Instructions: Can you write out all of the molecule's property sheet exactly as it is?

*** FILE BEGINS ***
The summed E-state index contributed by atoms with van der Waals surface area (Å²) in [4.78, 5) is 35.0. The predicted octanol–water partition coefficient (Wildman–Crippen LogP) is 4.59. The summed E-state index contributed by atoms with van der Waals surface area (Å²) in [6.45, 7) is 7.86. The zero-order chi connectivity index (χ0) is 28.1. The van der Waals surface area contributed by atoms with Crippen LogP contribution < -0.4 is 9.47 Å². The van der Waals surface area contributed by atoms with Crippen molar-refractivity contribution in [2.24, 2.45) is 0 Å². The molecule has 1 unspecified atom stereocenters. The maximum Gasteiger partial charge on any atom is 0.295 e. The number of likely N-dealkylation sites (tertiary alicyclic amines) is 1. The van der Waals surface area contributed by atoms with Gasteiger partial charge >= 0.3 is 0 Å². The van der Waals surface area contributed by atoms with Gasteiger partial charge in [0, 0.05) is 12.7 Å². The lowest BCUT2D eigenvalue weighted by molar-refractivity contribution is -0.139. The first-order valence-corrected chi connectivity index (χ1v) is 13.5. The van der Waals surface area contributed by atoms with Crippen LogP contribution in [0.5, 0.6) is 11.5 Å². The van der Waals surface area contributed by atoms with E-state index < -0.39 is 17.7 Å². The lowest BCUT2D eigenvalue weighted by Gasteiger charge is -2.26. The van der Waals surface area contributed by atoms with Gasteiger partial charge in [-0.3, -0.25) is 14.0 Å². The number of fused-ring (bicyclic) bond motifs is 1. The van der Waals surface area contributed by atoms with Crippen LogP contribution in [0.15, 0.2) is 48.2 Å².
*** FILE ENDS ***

The summed E-state index contributed by atoms with van der Waals surface area (Å²) in [4.78, 5) is 35.0. The predicted octanol–water partition coefficient (Wildman–Crippen LogP) is 4.59. The summed E-state index contributed by atoms with van der Waals surface area (Å²) in [6.45, 7) is 7.86. The zero-order chi connectivity index (χ0) is 28.1. The van der Waals surface area contributed by atoms with Crippen LogP contribution < -0.4 is 9.47 Å². The van der Waals surface area contributed by atoms with Crippen molar-refractivity contribution in [2.24, 2.45) is 0 Å². The molecule has 1 unspecified atom stereocenters. The maximum Gasteiger partial charge on any atom is 0.295 e. The number of likely N-dealkylation sites (tertiary alicyclic amines) is 1. The van der Waals surface area contributed by atoms with Gasteiger partial charge >= 0.3 is 0 Å². The van der Waals surface area contributed by atoms with Gasteiger partial charge in [0, 0.05) is 12.7 Å². The lowest BCUT2D eigenvalue weighted by molar-refractivity contribution is -0.139. The first-order valence-corrected chi connectivity index (χ1v) is 13.5. The van der Waals surface area contributed by atoms with Crippen LogP contribution in [0.5, 0.6) is 11.5 Å². The van der Waals surface area contributed by atoms with E-state index < -0.39 is 17.7 Å². The lowest BCUT2D eigenvalue weighted by Gasteiger charge is -2.26. The van der Waals surface area contributed by atoms with Gasteiger partial charge in [-0.3, -0.25) is 14.0 Å². The number of fused-ring (bicyclic) bond motifs is 1. The van der Waals surface area contributed by atoms with Crippen LogP contribution in [0.15, 0.2) is 48.2 Å².